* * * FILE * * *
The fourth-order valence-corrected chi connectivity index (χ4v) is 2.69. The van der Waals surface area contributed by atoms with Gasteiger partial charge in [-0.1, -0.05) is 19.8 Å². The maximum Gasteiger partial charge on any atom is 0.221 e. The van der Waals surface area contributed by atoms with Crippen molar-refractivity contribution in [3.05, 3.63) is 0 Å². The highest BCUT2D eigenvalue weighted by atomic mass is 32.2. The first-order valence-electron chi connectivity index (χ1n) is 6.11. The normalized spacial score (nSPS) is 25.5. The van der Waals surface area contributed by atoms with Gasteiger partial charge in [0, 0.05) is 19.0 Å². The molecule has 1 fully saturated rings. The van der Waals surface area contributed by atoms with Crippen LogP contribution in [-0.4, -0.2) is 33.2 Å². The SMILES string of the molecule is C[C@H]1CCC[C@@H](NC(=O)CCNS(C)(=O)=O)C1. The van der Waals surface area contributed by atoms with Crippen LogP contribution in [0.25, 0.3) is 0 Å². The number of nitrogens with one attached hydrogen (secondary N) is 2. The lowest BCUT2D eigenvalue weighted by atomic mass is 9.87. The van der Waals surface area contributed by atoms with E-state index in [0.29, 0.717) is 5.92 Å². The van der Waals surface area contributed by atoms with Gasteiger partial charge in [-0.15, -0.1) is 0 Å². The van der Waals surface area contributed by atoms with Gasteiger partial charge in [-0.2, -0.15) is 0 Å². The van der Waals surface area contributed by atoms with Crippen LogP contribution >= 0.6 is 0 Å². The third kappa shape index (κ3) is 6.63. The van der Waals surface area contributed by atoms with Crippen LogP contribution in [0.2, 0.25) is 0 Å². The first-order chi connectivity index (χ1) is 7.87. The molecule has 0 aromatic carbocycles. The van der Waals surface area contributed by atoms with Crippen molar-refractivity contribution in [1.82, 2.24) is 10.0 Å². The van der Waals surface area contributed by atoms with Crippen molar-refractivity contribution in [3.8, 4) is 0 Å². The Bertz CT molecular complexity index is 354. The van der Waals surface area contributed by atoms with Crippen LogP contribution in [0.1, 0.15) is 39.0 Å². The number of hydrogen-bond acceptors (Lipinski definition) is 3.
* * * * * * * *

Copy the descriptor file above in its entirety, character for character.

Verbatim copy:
The fourth-order valence-corrected chi connectivity index (χ4v) is 2.69. The van der Waals surface area contributed by atoms with Gasteiger partial charge in [-0.1, -0.05) is 19.8 Å². The maximum Gasteiger partial charge on any atom is 0.221 e. The van der Waals surface area contributed by atoms with Crippen molar-refractivity contribution in [3.05, 3.63) is 0 Å². The highest BCUT2D eigenvalue weighted by atomic mass is 32.2. The first-order valence-electron chi connectivity index (χ1n) is 6.11. The normalized spacial score (nSPS) is 25.5. The van der Waals surface area contributed by atoms with Gasteiger partial charge in [0, 0.05) is 19.0 Å². The molecule has 1 fully saturated rings. The van der Waals surface area contributed by atoms with Crippen LogP contribution in [-0.4, -0.2) is 33.2 Å². The SMILES string of the molecule is C[C@H]1CCC[C@@H](NC(=O)CCNS(C)(=O)=O)C1. The van der Waals surface area contributed by atoms with Crippen LogP contribution in [0.25, 0.3) is 0 Å². The number of nitrogens with one attached hydrogen (secondary N) is 2. The lowest BCUT2D eigenvalue weighted by atomic mass is 9.87. The van der Waals surface area contributed by atoms with E-state index in [0.29, 0.717) is 5.92 Å². The van der Waals surface area contributed by atoms with Gasteiger partial charge in [-0.15, -0.1) is 0 Å². The van der Waals surface area contributed by atoms with Gasteiger partial charge in [-0.2, -0.15) is 0 Å². The van der Waals surface area contributed by atoms with Crippen LogP contribution >= 0.6 is 0 Å². The third kappa shape index (κ3) is 6.63. The van der Waals surface area contributed by atoms with Crippen LogP contribution in [0.2, 0.25) is 0 Å². The first-order chi connectivity index (χ1) is 7.87. The molecule has 0 aromatic carbocycles. The van der Waals surface area contributed by atoms with Crippen molar-refractivity contribution in [1.82, 2.24) is 10.0 Å². The van der Waals surface area contributed by atoms with Crippen molar-refractivity contribution in [3.8, 4) is 0 Å². The Bertz CT molecular complexity index is 354. The van der Waals surface area contributed by atoms with Crippen LogP contribution in [0.1, 0.15) is 39.0 Å². The number of hydrogen-bond acceptors (Lipinski definition) is 3.